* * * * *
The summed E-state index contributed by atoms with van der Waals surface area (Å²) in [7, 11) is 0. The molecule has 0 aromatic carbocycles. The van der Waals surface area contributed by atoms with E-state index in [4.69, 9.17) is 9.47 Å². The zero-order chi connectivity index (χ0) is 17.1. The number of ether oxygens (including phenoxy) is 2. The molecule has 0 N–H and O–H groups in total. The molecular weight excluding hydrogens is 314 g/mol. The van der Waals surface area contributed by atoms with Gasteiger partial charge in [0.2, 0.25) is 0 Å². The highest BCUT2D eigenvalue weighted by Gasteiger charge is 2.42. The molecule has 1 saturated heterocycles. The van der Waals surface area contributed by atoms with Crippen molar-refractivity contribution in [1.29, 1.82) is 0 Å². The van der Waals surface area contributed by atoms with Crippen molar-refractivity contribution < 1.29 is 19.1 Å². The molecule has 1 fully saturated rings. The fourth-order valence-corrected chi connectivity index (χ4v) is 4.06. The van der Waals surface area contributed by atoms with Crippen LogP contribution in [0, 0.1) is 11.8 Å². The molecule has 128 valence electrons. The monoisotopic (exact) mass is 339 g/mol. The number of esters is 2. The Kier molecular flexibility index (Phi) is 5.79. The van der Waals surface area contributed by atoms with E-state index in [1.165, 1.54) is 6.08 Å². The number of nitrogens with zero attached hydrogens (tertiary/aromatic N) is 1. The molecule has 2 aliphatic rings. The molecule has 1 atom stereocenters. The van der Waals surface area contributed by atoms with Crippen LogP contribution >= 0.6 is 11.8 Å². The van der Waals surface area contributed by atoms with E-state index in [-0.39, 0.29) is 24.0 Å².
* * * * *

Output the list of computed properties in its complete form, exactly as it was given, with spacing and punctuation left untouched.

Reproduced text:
The summed E-state index contributed by atoms with van der Waals surface area (Å²) in [7, 11) is 0. The molecule has 0 aromatic carbocycles. The van der Waals surface area contributed by atoms with E-state index in [4.69, 9.17) is 9.47 Å². The zero-order chi connectivity index (χ0) is 17.1. The number of ether oxygens (including phenoxy) is 2. The molecule has 0 N–H and O–H groups in total. The molecular weight excluding hydrogens is 314 g/mol. The van der Waals surface area contributed by atoms with Gasteiger partial charge in [0.2, 0.25) is 0 Å². The highest BCUT2D eigenvalue weighted by Gasteiger charge is 2.42. The molecule has 1 saturated heterocycles. The van der Waals surface area contributed by atoms with Crippen molar-refractivity contribution in [1.29, 1.82) is 0 Å². The van der Waals surface area contributed by atoms with Crippen molar-refractivity contribution < 1.29 is 19.1 Å². The molecule has 1 fully saturated rings. The fourth-order valence-corrected chi connectivity index (χ4v) is 4.06. The van der Waals surface area contributed by atoms with Crippen LogP contribution in [0, 0.1) is 11.8 Å². The molecule has 128 valence electrons. The monoisotopic (exact) mass is 339 g/mol. The number of esters is 2. The Kier molecular flexibility index (Phi) is 5.79. The van der Waals surface area contributed by atoms with E-state index in [1.165, 1.54) is 6.08 Å². The number of nitrogens with zero attached hydrogens (tertiary/aromatic N) is 1. The molecule has 2 aliphatic rings. The molecule has 1 atom stereocenters. The van der Waals surface area contributed by atoms with Crippen LogP contribution >= 0.6 is 11.8 Å². The van der Waals surface area contributed by atoms with E-state index in [-0.39, 0.29) is 24.0 Å².